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Lesbian Perspective

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Time Capsules--Music and Memories

Just when we least expect it, something will come along and invite us to step backwards in time... to take a journey of remembrance that is as unique and individual as our fingerprints. In my case, the catalyst is usually a song.

I was driving along Esplanade Ave. last week, fumbling for a CD to play. Keeping one eye on the road and the other on the clutter of discs on the seat, I finally grabbed one and let it slide into the player. As the first strains of Parsley, Sage, Rosemary and Thyme made their way into my ears, I looked up and was unexpectedly greeted by the old man, himself. . . H. G. Wells. There he stood at the corner of Burgundy and Esplanade with his time machine. I saw him beckoning me to climb aboard. Who could resist that delicious temptation.

Are you going to Scarborough Fair.. I was 21 and eager to know what the gay social scene was all about. Two friends decided that it was time for me to enter the smoky world of the gay bar. I was excited, terrified, thrilled, and nervous beyond my wildest expectations. This was to be my first journey to Rampart Street and I was ready ... sort of.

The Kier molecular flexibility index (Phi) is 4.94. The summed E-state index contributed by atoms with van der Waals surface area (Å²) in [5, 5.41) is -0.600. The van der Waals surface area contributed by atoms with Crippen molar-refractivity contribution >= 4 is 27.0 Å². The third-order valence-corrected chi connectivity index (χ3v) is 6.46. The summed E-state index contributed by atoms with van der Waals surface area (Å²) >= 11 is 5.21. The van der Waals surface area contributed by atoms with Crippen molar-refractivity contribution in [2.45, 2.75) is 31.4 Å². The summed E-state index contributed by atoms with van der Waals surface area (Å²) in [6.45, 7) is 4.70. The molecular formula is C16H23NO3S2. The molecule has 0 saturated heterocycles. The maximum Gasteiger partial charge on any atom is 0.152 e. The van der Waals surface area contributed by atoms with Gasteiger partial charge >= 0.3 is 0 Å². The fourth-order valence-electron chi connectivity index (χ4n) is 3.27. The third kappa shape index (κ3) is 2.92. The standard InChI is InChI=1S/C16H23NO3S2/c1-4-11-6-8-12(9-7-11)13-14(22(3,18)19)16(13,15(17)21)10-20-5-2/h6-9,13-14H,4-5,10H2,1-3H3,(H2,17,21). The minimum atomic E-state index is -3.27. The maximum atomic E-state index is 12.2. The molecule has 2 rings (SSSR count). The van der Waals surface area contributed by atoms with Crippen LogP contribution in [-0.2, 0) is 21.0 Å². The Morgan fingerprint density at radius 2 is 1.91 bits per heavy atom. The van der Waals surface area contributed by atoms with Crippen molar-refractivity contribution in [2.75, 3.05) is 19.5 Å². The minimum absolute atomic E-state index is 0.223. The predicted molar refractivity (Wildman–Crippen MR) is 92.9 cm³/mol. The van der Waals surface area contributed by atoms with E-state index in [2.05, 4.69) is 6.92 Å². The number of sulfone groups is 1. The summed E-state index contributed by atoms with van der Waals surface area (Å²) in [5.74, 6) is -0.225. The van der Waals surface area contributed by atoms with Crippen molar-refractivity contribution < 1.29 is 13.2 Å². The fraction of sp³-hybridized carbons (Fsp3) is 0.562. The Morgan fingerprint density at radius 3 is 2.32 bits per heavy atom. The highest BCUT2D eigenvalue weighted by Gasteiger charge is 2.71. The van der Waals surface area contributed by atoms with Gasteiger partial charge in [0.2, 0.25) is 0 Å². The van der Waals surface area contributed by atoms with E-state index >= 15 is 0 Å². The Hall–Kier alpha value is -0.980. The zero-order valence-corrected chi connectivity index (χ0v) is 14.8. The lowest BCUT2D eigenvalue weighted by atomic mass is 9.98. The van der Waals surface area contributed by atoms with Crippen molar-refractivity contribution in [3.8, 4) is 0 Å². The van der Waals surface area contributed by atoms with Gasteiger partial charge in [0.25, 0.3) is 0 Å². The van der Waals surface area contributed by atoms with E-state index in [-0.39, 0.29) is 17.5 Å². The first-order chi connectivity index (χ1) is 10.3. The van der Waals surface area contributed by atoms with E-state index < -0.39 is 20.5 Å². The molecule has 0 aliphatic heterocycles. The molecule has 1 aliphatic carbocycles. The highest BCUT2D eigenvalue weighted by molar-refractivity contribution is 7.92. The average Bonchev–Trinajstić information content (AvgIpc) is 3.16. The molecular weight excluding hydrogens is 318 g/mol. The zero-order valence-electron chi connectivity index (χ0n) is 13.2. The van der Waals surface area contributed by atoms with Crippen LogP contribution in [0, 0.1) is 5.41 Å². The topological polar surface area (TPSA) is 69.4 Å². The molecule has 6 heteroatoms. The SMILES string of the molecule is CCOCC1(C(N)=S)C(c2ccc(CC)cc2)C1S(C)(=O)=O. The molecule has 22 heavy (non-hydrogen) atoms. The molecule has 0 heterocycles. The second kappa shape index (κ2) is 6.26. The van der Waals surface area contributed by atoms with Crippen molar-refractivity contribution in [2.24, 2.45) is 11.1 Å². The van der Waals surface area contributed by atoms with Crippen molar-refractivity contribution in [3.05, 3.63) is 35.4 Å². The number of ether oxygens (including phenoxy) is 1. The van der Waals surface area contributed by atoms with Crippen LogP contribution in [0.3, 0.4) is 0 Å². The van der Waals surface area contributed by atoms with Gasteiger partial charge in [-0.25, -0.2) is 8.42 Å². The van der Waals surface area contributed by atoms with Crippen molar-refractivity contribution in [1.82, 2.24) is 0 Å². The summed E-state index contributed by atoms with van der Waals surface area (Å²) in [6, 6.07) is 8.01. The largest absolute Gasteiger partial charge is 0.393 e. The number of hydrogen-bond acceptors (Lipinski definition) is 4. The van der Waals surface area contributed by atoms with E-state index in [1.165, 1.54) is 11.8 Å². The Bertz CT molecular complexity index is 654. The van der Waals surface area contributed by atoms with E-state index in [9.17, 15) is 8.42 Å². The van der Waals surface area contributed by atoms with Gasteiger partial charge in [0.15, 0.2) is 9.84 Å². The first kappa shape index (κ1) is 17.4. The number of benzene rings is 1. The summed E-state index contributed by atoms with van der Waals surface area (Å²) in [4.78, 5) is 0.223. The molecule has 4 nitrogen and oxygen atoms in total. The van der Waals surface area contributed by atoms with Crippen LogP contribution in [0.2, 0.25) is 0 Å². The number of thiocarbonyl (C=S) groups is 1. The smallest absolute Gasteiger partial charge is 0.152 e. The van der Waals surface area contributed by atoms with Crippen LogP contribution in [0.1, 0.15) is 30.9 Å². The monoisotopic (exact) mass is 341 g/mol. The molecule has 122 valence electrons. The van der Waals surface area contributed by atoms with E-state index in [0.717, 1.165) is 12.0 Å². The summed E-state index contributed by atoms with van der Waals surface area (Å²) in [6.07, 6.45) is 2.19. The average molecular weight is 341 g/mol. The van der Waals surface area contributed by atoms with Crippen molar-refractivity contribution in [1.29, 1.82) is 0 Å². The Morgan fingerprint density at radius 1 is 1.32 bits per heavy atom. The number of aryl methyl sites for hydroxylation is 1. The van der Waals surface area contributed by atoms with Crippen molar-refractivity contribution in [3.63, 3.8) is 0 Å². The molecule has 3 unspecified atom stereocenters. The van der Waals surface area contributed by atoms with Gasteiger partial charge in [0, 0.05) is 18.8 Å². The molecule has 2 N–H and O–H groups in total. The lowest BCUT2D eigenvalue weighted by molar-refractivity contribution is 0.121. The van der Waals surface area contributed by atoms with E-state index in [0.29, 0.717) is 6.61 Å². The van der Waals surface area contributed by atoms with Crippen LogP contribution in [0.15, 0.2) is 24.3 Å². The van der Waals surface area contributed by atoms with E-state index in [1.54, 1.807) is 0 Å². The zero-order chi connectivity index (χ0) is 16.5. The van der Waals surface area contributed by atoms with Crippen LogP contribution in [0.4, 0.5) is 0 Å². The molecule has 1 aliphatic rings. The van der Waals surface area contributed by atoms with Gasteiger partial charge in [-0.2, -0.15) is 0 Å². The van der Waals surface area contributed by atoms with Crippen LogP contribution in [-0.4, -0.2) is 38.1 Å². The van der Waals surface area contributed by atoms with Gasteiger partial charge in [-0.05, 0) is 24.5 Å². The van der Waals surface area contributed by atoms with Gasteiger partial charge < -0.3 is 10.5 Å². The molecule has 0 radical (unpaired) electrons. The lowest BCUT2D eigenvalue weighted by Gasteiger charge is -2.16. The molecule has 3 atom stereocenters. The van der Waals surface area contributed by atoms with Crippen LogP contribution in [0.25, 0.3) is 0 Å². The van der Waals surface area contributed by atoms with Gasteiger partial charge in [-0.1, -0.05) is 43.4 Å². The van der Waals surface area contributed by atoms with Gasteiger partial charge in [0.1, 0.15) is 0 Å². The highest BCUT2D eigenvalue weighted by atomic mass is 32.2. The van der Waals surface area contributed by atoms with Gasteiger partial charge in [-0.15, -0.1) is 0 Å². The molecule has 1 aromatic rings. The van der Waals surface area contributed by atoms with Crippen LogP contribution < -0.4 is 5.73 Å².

First stop on this adventure was The Grog. We walked in the door and down the long bar to the smoky back room where women were dancing together. The music came from an old juke box and it had the herculean task of playing louder than the customers were speaking. Tiny tables lined the walls. My friends wanted to know what I was drinking. Beer. I only had $1 0 to spend.

The back room was too intimidating, so I moved to the wall near the bathrooms. Soon I was approached by a well-dressed woman. She smiled. I smiled. She asked me what I was doing there. I answered that I was checking out the scene. She then launched into a 1 5 minute tirade on why The Grog was located at the gates of hell. Oh great, just what I needed... repentance, and I hadn't even had my first taste of sin yet! I excused myself and slid onto an empty barstool.

There I met Star. That was her name and she was into softball. She talked about her team and the coach. She, at least, saw no sin in the bar, only opportunities to recruit new ball-players. Alas, I was no athlete, so she quickly lost interest. That left me to drift further up the bar towards the only video game. . . PONG. PONG was the most boring of games. You had to hit the ball, or let the ball hit, a small block that could only move vertically up and down the screen. Pong... a game of chance in a carnival side-show where I did not know the price of admission or even where to get a ticket.

Someone suggested we go down the street to Brady's. . . there were pool tables there. (Big deal, I couldn't play pool either.) So off we went to Alice Brady's. At the door sat the person for whom the establishment was named. White t-shirt, tightly pulled over her breasts, cigarette package rolled up in the sleeve. Black slacks and men's shoes. This was the keeper of the castle, and one had to pass Alice Brady's inspection before being allowed to enter her kingdom.